Many illnesses can affect the way the body is able to process nutrients. Even some treatments have side effects that influence the bodies ability to use the fuel foods provide. Fueling your body correctly can actually help treatments be more effective.
Knowing the current dietary guidelines can help you make healthier decisions on your journey.
It’s not only about how much you eat, but what you eat plays a significant role in your wellness. There are many ways that you can approach improving your diet. You can learn more about nutrition and how to make changes in the Nutrition section of in MY CHOICES: A Planner of Healing.
“No disease that can be treated by diet should be treated with any other means.”
Learning new habits is never an easy feat. Michael Pollan, a respected journalist, writer and professor offers a simple and effective recommendation,
“Eat food, not too much, mostly plants.”
Sounds easy enough, right? We put together a list of his 7 rules for eating well to help you create your new eating habits. Great for hanging on the fridge for a daily reminder.
DID YOU KNOW?!
- The liver is a complex organ that is involved in over 500 body functions!
- A human body cannot survive more than 24 hours without a liver.
- The liver helps detoxify blood, creating vital substances like proteins, and processing nearly every class of nutrient.
Your liver and cancer
Hepatitis C is the most common blood born viral infection in the US. An estimated 325 million people have viral hepatitis, globally. In left untreated, hepatitis C can cause cirrhosis and liver cancer.
There is a cure for hepatitis C, and it is detected by a simple blood test. There is no vaccine for hepatitis C.
Have you or someone you know been diagnosed with hepatitis C?
Conversations with health care professionals can be intimidating. Keeping track of what you need to ask and the answers to your questions can be overwhelming. Hep C Discussion Point was created to aid in this part of the process. This completely free and confidential tool is built for starting and continuing conversations about treating hepatitis C.
For additional information about promoting overall health, check out MY CHOICES: A Planner for Healing©
Hepatitis C, or hepatitis C virus (HCV) should not be a mystery. Hepatitis C is the most common, chronic blood-borne viral infection in the United States. Hepatitis means inflammation of the liver. The liver acts as a filter for blood, processes nutrients and fights infections. It is an important organ to help your body maintain wellness. You can learn more about hepatitis C symptoms here.
To see if there has been been exposed to HCV, there is a simple blood test. There are many ways that one could have been exposed to HCV. Learn about hepatitis C transmission here.
Unlike many chronic viruses, hepatitis C is curable with antiviral treatment.
Challenge yourself in 2022 to know your HCV status.
Get Tested. Get Cured.
Talk to your doctor about hepatitis C. We understand that starting that conversation can be hard.
Click here to visit Hep C Discussion Point, a tool designed to help you choose topics to discuss with your health care team.
On November 19, the U.S. Food and Drug Administration (FDA) issued final orders reclassifying two types of hepatitis C diagnostic tests from Class III to Class II, thereby allowing manufacturers to seek marketing clearance through the less burdensome premarket notification (510(k)) pathway, rather than submitting a premarket approval application (PMA), the most stringent type of FDA medical device review. The two types of hepatitis C virus (HCV) diagnostic tests now reclassified are (1) nucleic acid-based HCV ribonucleic acid devices intended for the qualitative or quantitative detection or genotyping of HCV RNA, and (2) certain HCV antibody devices intended for the qualitative detection of HCV antibodies.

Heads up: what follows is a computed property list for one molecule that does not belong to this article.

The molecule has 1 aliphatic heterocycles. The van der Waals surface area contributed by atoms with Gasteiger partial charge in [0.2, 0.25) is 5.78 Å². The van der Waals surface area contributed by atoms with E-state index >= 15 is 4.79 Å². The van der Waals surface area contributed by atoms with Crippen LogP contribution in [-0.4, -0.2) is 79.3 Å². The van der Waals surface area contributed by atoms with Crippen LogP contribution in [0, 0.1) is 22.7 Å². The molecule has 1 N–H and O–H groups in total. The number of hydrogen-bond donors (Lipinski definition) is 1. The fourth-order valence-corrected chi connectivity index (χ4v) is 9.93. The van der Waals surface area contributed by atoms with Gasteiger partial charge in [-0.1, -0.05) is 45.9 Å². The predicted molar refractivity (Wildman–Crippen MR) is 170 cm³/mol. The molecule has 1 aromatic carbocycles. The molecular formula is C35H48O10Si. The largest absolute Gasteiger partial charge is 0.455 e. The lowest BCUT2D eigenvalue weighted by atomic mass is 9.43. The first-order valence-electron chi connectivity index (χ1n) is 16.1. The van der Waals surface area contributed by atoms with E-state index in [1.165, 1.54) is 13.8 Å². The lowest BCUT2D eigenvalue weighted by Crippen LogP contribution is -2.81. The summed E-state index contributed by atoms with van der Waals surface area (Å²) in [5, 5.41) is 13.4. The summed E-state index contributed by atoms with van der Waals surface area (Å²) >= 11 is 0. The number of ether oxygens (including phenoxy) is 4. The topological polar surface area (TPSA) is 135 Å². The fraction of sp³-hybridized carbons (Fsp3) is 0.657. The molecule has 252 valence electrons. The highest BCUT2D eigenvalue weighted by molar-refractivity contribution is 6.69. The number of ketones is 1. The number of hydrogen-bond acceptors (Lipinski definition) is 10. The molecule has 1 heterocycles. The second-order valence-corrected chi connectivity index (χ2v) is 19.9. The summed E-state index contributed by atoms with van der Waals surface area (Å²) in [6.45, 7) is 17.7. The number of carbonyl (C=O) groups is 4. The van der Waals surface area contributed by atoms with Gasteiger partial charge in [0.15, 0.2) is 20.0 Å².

Reclassifying these tests is groundbreaking for hepatitis C diagnostics as it may:
Discussions and recommendations regarding reclassification of diagnostic tests for HCV started in 2018 and involved many advisory committees and panels to assess the potential risks, safety, effectiveness, and benefits of the devices if cleared under the proposed Class II special controls. CDC appreciates the work of the FDA to facilitate improvements in HCV diagnostic testing and looks forward to continued work to address the threat of viral hepatitis in the United States.
This work by the FDA coupled with CDC’s HCV screening recommendations sets the stage to increase hepatitis C testing and linkage to curative treatment, reducing further disease transmission, disease progression, and related deaths.
More information on the reclassification of HCV diagnostic tests is available at: https://www.fda.gov/news-
Carolyn Wester, MD
Director, Division of Viral Hepatitis
National Center for HIV, Viral Hepatitis, STD and TB Prevention
Centers for Disease Control and Prevention
Saleem Kamili, PhD
Chief, Laboratory Branch
Division of Viral Hepatitis
National Center for HIV/AIDS, Viral Hepatitis, STD and TB Prevention
Centers for Disease Control and Prevention
Jonathan Mermin, MD, MPH
Rear Admiral and Assistant Surgeon General, USPHS
Director, National Center for HIV, Viral Hepatitis, STD, and TB Prevention
Centers for Disease Control and Prevention
Today, CDC published online the 2019 Viral Hepatitis Surveillance Report for hepatitis A, hepatitis B, and hepatitis C. This report now includes demographic characteristics of persons with chronic hepatitis B and chronic hepatitis C, including age, sex, race/ethnicity, urbanicity, and US Department of Health and Human Services (HHS) regions.